If you look at he top section of page 2, in fine print it states “Contacts make on side actuator thrown.”
I hadn’t seen that. Now, to be honest, that still isn’t very clear to me! Oh wait… it is supposed to mean "Contacts are made on the side where the actuator is thrown to. Uh… OK, took a bit of deciphering, but I get it now
I wish I could show how good/bad the ripple is, but I don’t have an oscilloscope.
Anyway, thanks again for everyone who helped me out on this PSU project!
This was my first “real” electronics project, apart from passive speaker crossovers I built a couple of years ago. I am quite happy it all worked out. Now I can concentrate on putting it all into a nice box, and enjoying some music playing through the raspberry pi.
A couple of things I want to point out, and a couple of questions:
- I don’t really like these screw terminals. They were easy to solder on, but the plastic part is not solidly connected to the metal part, and thus it jiggles around.
- The Triad power supply is very quiet, actually, I have a hard time hearing it at all. Happy with that one.
- I am curious about what people here think about wiring (the power wires going from transformer board to regulator). Is it a myth or is it a fact that twisting the cables has some advantages?
- Small rubber washers, screws, and standoffs were supplied with the regulator board. Where should the washers go, between screw and board, or between standoff and board?
- The voltage regulator was supplied with a rectangular pad (thermal pad?). Instructions said to use a very thin layer of thermal paste on both sides of this pad. I used “Cooler Master” thermal paste, from a heat-sink upgrade I had for a video card. I suppose that is adequate?
These are just curiosity questions… so no urgent need for an answer. It would however be interesting to hear what you think…
[quote=“DrTebi, post:43, topic:8353”]
I am curious about what people here think about wiring (the power wires going from transformer board to regulator). Is it a myth or is it a fact that twisting the cables has some advantages?[/quote]
[quote=“DrTebi, post:43, topic:8353”]
I wish I could show how good/bad the ripple is, but I don’t have an oscilloscope.[/quote]
With an oscilloscope you could also see the ‘noise’ and what is left of that, after the input capacitors (and whatever else there is) on the amplifier board…
Relatively cheap and reliable ones are being talked about on eevblog forums - expect about US$ 300 for a decent 4 channel osci with a bandwidth of 100MHz. I got myself for home use a Rigol DS5054 (4ch, some logic analyzer capability) and a Owon SDS7102 with battery (2ch, floating mains measurements) - software wise the Rigol is more mature than the Owon.
Nowadays should be possible to get a 4 channel battery one for maybe US$ 500 with 100MHz.
But yeah, check out aforementioned forums, they discuss this stuff all the time and also do hacks of the gear to improve it - of some of the regulars approve of something and it’s been out for a while (to find bugs/problems), it’s pretty safe bet and you’d have a large community to help with problems.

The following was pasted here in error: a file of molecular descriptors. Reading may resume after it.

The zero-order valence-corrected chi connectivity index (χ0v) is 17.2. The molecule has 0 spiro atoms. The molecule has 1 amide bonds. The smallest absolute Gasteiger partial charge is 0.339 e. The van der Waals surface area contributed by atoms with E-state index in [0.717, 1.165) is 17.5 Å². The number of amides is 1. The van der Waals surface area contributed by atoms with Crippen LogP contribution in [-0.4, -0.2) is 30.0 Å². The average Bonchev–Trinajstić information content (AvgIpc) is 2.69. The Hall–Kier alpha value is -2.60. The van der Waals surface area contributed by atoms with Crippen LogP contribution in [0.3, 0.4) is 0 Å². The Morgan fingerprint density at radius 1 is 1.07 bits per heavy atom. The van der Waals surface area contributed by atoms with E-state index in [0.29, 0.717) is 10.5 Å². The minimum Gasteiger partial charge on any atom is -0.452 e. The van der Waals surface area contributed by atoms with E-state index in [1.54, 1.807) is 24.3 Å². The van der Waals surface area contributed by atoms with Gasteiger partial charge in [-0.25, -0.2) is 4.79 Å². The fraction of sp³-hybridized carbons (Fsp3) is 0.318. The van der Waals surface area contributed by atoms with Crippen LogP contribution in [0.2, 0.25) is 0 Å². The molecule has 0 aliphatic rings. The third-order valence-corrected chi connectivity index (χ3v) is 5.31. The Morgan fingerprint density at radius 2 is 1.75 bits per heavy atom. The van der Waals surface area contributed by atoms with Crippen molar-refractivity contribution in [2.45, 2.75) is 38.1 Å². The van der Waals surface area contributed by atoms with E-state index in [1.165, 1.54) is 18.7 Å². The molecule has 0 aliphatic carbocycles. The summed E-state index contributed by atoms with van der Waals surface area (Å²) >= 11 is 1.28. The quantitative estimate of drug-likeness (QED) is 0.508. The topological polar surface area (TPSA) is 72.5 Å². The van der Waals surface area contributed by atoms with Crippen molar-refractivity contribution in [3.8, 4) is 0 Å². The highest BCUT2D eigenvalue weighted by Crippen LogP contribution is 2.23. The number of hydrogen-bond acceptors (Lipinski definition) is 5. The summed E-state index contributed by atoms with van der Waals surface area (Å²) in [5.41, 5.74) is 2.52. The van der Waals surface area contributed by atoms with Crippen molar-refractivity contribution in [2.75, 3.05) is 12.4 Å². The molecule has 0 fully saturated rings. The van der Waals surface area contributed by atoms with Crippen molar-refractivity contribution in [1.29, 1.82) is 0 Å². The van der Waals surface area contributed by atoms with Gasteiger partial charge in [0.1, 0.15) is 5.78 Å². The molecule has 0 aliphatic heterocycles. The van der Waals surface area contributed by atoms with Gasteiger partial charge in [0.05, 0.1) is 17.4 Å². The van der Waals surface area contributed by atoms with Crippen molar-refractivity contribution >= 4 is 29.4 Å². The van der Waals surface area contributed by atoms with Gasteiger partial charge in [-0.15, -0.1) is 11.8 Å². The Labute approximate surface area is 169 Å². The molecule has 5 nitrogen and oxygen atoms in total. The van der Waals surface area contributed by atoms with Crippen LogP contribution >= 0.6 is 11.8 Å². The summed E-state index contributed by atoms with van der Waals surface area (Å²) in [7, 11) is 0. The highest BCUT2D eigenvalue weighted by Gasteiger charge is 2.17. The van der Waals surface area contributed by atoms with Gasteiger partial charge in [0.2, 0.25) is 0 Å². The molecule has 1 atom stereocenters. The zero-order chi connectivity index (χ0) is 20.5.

Yeah, some are like that. Make sure the mains cable going into that box has a pull-inhibitor attached to the cable, so it can’t come out and you get to touch the bare powered wires.
And it might be a good idea to invest in some residual current miniature circuit breakers, if you build stuff like this more often (mostly only installed for wet-room sockets, they’re not much more expensive than simple MCBs, but will save your life if stuff goes wrong).
As for the wiggling - try to get some from a brand manufacturer or change the clamping system.
One I like is called cage-clamp. No idea if available for board mount and 230Vac though…
Depends on the type of washer, metal ones usually between screw and board, with rubber, I’d tend between standoff and board.
Avoid conductive TP (better heat transfer for CPU/GPU applications), use ceramic based types for electronics (usually white) and be aware that some can release the fluid over time (if you get them from ebay), which then goes wherever it wants.
Useful for differential signals. This ensures that most of the noise is introduced as common mode and can be separated from the signal if you have a high enough common mode suppression.
I think the best feature of twisting wires together is down to cable management and troubleshooting. Individual wires going every which way in an enclosure is an eyesore. Also, 3-years down the road when trying to figure out why it doesn’t work anymore, the pairs of wires will be obvious that they go together for some reason.
That’s a good point. There isn’t really much going on inside my chassis, but it is still nice to have the wires twisted and thus neat looking.
Attached a couple of pictures of what it looks like so far… I ended up using an old pre-amplifier case, I stripped the paint off and added a new back panel. Everything but the front and back panel will be painted dark gray (like the Sony “Pre-Esprit” series, e.g. the device below in the first picture).
I still need to machine the front panel, which is a bit tricky if you only have woodwoorking tools The front panel will have a power switch as well.